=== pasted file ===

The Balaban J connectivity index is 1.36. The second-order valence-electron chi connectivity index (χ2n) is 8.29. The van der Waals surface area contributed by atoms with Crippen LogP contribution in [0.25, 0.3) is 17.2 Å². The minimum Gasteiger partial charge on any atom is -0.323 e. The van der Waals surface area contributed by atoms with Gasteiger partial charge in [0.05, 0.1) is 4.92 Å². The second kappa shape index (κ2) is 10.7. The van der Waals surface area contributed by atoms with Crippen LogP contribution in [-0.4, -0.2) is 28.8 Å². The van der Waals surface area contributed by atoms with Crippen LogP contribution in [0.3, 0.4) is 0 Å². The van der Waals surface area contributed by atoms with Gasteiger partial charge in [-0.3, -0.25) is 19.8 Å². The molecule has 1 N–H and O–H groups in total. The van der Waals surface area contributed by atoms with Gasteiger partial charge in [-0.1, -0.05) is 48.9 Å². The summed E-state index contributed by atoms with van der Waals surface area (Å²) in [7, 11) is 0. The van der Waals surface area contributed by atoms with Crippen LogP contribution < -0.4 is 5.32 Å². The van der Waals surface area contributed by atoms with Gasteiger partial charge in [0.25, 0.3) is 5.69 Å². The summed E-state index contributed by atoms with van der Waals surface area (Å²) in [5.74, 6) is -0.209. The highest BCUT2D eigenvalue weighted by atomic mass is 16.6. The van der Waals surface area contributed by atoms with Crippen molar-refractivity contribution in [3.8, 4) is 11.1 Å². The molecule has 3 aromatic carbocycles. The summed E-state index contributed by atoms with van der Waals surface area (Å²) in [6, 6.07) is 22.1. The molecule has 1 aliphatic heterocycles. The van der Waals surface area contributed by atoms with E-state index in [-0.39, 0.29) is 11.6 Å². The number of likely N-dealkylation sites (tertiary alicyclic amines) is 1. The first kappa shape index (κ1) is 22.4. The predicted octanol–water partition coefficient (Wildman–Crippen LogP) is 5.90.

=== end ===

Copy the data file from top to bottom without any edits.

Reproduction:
The Balaban J connectivity index is 1.36. The second-order valence-electron chi connectivity index (χ2n) is 8.29. The van der Waals surface area contributed by atoms with Crippen LogP contribution in [0.25, 0.3) is 17.2 Å². The minimum Gasteiger partial charge on any atom is -0.323 e. The van der Waals surface area contributed by atoms with Gasteiger partial charge in [0.05, 0.1) is 4.92 Å². The second kappa shape index (κ2) is 10.7. The van der Waals surface area contributed by atoms with Crippen LogP contribution in [-0.4, -0.2) is 28.8 Å². The van der Waals surface area contributed by atoms with Crippen LogP contribution in [0.3, 0.4) is 0 Å². The van der Waals surface area contributed by atoms with Gasteiger partial charge in [-0.3, -0.25) is 19.8 Å². The molecule has 1 N–H and O–H groups in total. The van der Waals surface area contributed by atoms with Gasteiger partial charge in [-0.1, -0.05) is 48.9 Å². The summed E-state index contributed by atoms with van der Waals surface area (Å²) in [7, 11) is 0. The van der Waals surface area contributed by atoms with Crippen LogP contribution < -0.4 is 5.32 Å². The van der Waals surface area contributed by atoms with Gasteiger partial charge in [0.25, 0.3) is 5.69 Å². The summed E-state index contributed by atoms with van der Waals surface area (Å²) in [5.74, 6) is -0.209. The highest BCUT2D eigenvalue weighted by atomic mass is 16.6. The van der Waals surface area contributed by atoms with Crippen molar-refractivity contribution in [3.8, 4) is 11.1 Å². The molecule has 3 aromatic carbocycles. The summed E-state index contributed by atoms with van der Waals surface area (Å²) in [6, 6.07) is 22.1. The molecule has 1 aliphatic heterocycles. The van der Waals surface area contributed by atoms with E-state index in [-0.39, 0.29) is 11.6 Å². The number of likely N-dealkylation sites (tertiary alicyclic amines) is 1. The first kappa shape index (κ1) is 22.4. The predicted octanol–water partition coefficient (Wildman–Crippen LogP) is 5.90.